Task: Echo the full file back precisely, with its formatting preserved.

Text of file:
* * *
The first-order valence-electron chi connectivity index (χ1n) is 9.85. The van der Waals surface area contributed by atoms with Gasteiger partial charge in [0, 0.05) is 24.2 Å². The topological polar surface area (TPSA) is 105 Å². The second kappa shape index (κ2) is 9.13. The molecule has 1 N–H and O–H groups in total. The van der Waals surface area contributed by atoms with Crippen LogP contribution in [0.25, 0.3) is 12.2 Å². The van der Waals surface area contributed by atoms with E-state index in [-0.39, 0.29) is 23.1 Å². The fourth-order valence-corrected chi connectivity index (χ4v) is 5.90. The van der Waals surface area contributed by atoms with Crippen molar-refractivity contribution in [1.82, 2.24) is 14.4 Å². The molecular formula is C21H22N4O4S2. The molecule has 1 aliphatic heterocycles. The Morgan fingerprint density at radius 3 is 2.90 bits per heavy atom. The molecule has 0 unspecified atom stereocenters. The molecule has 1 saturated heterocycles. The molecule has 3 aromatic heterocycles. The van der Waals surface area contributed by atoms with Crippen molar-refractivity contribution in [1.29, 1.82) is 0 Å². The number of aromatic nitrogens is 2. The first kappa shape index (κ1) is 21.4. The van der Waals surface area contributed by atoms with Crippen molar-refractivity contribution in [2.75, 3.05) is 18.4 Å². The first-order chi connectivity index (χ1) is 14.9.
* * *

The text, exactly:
The first-order valence-electron chi connectivity index (χ1n) is 9.85. The van der Waals surface area contributed by atoms with Gasteiger partial charge in [0, 0.05) is 24.2 Å². The topological polar surface area (TPSA) is 105 Å². The second kappa shape index (κ2) is 9.13. The molecule has 1 N–H and O–H groups in total. The van der Waals surface area contributed by atoms with Crippen LogP contribution in [0.25, 0.3) is 12.2 Å². The van der Waals surface area contributed by atoms with E-state index in [-0.39, 0.29) is 23.1 Å². The fourth-order valence-corrected chi connectivity index (χ4v) is 5.90. The van der Waals surface area contributed by atoms with Crippen molar-refractivity contribution in [1.82, 2.24) is 14.4 Å². The molecular formula is C21H22N4O4S2. The molecule has 1 aliphatic heterocycles. The Morgan fingerprint density at radius 3 is 2.90 bits per heavy atom. The molecule has 0 unspecified atom stereocenters. The molecule has 1 saturated heterocycles. The molecule has 3 aromatic heterocycles. The van der Waals surface area contributed by atoms with Crippen molar-refractivity contribution in [1.29, 1.82) is 0 Å². The number of aromatic nitrogens is 2. The first kappa shape index (κ1) is 21.4. The van der Waals surface area contributed by atoms with Crippen molar-refractivity contribution in [2.75, 3.05) is 18.4 Å². The first-order chi connectivity index (χ1) is 14.9.